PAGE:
July 22–OAKLAND — For years, advocates at the West Oakland Environmental Indicators Project (WOEIP) have lamented the soot on their blinds and the hacking coughs that result from breathing in toxic diesel fumes spewing out of trucks as they enter and exit the Port of Oakland.
Now, two federal agencies — the Department of Transportation and Environmental Protection Agency — are launching a formal investigation into whether the city and the Port of Oakland are doing enough to mitigate air pollution in the neighborhood, which has historically been burdened by elevated levels of black carbon, nitric oxide and other toxic particles.
The WOEIP, a community nonprofit that has led the charge for decades in a quest for cleaner air, filed a complaint with the two agencies in April alleging the city and the port were discriminating against the predominantly black and brown residents, many of whom live below the area’s poverty line.
Specifically, the complaint claims the city has engaged in a “pattern of neglect and systemic disregard” for the health and well being of West Oakland residents, which will only get worse as the city redevelops the former Oakland Army base. And, it alleges the port’s continuous expansion of maritime activities has consistently failed to incorporate adequate measures to mitigate the elevated pollution levels.
“Time and time again, both the city and port have dismissed the consistent input and opposition to their actions from directly impacted West Oakland residents, nearly 80 percent of whom are people of color,” the complaint reads.
In a statement, Port of Oakland spokesman Mike Zampa rejected the group’s claims, saying the port takes air quality concerns “very seriously” and “works aggressively” to mitigate the impacts of air pollution for its West Oakland neighbors. A spokeswoman for the city of Oakland said it was not able to immediately respond to a request for comment.
“The port operates under comprehensive plans to reduce air emissions throughout its operations,” Zampa said. “The port’s efforts have resulted in significant reductions in diesel particulate emissions at its operations, and the port continues to work to further reduce emissions.”
Last October, the Port of Oakland celebrated a 75 percent drop in diesel particle emissions since 2015, with diesel truck soot dropping a whopping 98 percent and ship soot dropping 76 percent. The port initiated a clean truck program in 2009, requiring trucking companies to comply with state air quality regulations and banning big rigs that don’t meet the EPA’s 2007 engine emissions standards.
The results of the port’s report seemed to validate the program’s efficacy and echoed results from a 2014 study by Dr. Thomas Kirchstetter, an air quality scientist at the Lawrence Berkeley National Laboratory and UC Berkeley professor.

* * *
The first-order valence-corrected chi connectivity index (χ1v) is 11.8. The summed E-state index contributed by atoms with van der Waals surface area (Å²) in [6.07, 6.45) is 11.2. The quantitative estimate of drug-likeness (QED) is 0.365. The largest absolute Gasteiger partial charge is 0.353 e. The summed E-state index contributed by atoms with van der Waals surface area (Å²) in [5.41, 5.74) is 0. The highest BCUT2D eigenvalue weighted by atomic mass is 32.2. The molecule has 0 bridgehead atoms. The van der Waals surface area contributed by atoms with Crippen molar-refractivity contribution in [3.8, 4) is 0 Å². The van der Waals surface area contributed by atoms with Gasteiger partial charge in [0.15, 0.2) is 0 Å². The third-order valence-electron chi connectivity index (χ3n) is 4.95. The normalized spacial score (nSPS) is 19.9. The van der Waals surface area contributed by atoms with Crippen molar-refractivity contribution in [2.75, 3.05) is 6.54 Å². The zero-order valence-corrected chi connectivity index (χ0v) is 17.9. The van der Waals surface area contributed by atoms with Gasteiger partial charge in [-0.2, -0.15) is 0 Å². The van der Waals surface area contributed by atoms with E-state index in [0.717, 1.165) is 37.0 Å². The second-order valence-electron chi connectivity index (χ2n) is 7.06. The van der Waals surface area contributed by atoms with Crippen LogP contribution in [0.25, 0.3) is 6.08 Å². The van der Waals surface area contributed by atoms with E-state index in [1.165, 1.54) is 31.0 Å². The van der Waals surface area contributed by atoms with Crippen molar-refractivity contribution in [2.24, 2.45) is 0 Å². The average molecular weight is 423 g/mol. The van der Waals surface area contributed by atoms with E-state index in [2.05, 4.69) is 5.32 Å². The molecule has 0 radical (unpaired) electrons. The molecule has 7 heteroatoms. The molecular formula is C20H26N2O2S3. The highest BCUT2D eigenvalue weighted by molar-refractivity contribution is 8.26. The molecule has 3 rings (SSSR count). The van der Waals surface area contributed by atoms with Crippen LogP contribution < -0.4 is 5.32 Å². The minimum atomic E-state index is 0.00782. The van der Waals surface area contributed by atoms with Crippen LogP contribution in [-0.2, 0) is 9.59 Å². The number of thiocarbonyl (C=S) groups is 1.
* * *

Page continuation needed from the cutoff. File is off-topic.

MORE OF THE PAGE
At the time, Kirchstetter noted that between 2009 and 2013, the median emission rate from diesel trucks operating at the port declined 76 percent for black carbon and the average emission rate for nitrogen oxides was down 53 percent.
But activities at the port have picked up in recent years, with a boost in exports at the port last year, terminal expansions and the increasing arrival of megaships. And the results from the port’s latest results were based on computer models, not actual samples, Zampa said.
Nor does it jive with results from a new, independent study released in June, said Brian Beveridge, co-founder of the WOEIP. For that study, researchers from the Washington, D.C.-based Environmental Defense Fund teamed up with researchers from the University of Texas at Austin and Google Earth Outreach. The team used Google street view mapping cars equipped with air pollution monitors to create a highly localized and precise picture of exactly where in West Oakland residents are most at risk of breathing dirty air.
The result was an incredibly detailed map showing block-by-block gradients in air pollution levels, something that made Beveridge question the port’s latest report.
“If all the trucks at the port are so clean,” he said, “how come there are elevated levels of pollution out there?”
Because both the port and the city receive funding from the EPA and DOT, which are bound by anti-discrimination laws, Beveridge said the group’s only recourse was to “follow the money.” It is asking the two agencies to intervene and make sense of the competing reports, as well as hopefully get some measures in place to protect West Oakland residents, he said.
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